“This moment is your moment,” he said in his message to the American people, including what he called the “forgotten” segments of the populace. “It belongs to you.”
Political commentator Aaron Kall, a professor at the University of Michigan, said the “overarching theme of returning power to the people attempted to channel Ronald Reagan, but Trump’s speech is unlikely to be mentioned in the same breath as the best addresses of the last half-century, which includes John F. Kennedy in 1961 and Barack Obama in 2009.”
Republican Sen. Lamar Alexander of Tennessee said he was “looking forward to a presidency that moves decisions out of Washington and back to the states and back to the people.”
He called Trump’s speech “inspiring and succinct,” adding that “the idea of Washington telling us less about what to do is something that rings a chord with me.”
Some Democratic lawmakers and pundits were not impressed with the long-awaited address. House Intelligence ranking member Adam B. Schiff of California tweeted that the new president’s “dark portrait of America, crime ridden & weak, makes me long for Obama.”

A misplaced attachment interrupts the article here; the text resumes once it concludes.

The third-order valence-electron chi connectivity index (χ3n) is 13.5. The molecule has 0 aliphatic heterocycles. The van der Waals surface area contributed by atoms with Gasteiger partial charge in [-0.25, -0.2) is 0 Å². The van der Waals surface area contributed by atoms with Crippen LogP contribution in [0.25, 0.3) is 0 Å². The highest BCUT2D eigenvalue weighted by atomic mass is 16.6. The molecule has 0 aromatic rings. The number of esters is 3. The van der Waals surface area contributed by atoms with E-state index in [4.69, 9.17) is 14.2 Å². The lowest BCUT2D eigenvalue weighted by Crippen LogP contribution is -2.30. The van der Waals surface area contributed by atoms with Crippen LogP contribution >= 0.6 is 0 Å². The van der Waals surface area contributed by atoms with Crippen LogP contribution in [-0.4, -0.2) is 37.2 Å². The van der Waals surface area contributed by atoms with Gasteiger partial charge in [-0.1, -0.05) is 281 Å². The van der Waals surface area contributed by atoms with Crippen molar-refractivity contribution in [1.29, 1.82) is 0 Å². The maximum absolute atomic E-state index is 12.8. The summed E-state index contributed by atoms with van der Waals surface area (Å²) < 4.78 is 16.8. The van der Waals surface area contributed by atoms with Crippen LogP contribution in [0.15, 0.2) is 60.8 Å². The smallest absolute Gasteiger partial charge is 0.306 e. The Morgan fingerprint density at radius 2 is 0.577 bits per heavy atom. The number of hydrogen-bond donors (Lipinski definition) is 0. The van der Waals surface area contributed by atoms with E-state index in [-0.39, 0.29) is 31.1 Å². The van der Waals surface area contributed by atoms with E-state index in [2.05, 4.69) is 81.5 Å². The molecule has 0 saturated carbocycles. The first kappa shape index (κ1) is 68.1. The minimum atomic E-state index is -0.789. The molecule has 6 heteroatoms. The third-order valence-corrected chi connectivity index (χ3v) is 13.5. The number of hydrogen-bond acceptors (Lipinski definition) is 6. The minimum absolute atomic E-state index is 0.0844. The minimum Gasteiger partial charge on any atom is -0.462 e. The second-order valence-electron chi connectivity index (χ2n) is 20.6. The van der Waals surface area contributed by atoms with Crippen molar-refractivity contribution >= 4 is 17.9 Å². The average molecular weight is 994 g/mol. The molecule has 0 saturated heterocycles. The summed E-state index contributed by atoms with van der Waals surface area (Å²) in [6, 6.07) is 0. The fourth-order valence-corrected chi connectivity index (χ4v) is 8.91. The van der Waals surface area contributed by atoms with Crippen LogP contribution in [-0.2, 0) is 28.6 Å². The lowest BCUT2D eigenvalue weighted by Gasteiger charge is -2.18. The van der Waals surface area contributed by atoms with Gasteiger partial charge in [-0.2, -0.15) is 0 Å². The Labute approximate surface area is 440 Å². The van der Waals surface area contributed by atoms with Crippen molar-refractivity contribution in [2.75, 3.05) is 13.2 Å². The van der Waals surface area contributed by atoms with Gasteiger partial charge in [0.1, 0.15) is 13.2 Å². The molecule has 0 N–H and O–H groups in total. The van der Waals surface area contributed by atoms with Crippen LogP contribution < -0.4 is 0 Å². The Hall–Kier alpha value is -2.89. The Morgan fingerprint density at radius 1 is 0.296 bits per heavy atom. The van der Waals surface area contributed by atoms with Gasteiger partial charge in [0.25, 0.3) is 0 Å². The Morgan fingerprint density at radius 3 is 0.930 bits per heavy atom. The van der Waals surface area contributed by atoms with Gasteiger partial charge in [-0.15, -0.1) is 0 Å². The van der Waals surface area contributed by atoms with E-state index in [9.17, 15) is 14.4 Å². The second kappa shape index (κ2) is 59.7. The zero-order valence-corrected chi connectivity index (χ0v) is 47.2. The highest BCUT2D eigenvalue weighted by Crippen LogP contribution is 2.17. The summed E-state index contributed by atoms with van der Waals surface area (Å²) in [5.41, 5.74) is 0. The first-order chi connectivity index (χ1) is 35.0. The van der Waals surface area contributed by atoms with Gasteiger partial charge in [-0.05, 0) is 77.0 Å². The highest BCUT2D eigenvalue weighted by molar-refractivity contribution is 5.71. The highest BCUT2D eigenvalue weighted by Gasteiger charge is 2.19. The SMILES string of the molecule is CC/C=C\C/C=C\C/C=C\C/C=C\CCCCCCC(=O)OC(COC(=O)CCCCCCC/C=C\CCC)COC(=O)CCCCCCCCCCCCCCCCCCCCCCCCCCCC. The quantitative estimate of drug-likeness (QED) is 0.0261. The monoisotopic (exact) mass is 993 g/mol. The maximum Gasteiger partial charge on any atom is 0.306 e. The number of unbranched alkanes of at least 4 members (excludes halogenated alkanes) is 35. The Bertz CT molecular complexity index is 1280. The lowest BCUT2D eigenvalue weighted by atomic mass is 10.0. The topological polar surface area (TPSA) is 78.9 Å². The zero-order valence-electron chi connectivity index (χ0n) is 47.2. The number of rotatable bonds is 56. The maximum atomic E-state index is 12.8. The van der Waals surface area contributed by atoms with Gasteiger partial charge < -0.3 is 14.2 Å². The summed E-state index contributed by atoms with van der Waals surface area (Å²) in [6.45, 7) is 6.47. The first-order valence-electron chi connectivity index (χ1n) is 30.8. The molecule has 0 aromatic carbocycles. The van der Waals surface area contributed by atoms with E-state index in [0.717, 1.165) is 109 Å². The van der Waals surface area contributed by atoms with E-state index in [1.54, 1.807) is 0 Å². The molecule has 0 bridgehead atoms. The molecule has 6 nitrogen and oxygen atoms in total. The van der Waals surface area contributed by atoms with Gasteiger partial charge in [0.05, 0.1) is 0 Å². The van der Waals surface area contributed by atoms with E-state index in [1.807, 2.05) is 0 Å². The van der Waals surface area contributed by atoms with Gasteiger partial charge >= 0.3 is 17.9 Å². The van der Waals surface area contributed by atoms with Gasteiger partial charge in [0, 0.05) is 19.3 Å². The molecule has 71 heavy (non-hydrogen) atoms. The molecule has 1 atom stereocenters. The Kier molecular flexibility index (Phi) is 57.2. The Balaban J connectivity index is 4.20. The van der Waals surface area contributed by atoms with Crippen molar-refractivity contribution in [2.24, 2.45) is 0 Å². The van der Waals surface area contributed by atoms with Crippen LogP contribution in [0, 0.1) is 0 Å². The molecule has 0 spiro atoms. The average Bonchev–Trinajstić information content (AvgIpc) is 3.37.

Brad Bannon, a Democratic strategist, told Roll Call that “today, Trump promised to return power to the people — but it’s hard to be a populist when you you have six Goldman Sachs execs on your economic advisory team.”
There were calls from Republicans and Democrats for Trump to deliver a message of unity, and parts of his speech were geared toward just that, saying, “We are one nation,” and “We share one home and one destiny.”
He described the words he spoke just minutes earlier that vested the powers of the presidency in him as an “oath of allegiance to all Americans.”
Trump, echoing his campaign’s major theme, signaled he intends to turn the country inward. He trumpeted his plans to tighten its immigration policies, prevent manufacturing jobs from being outsourced, and promised to “rebuild” the country’s infrastructure.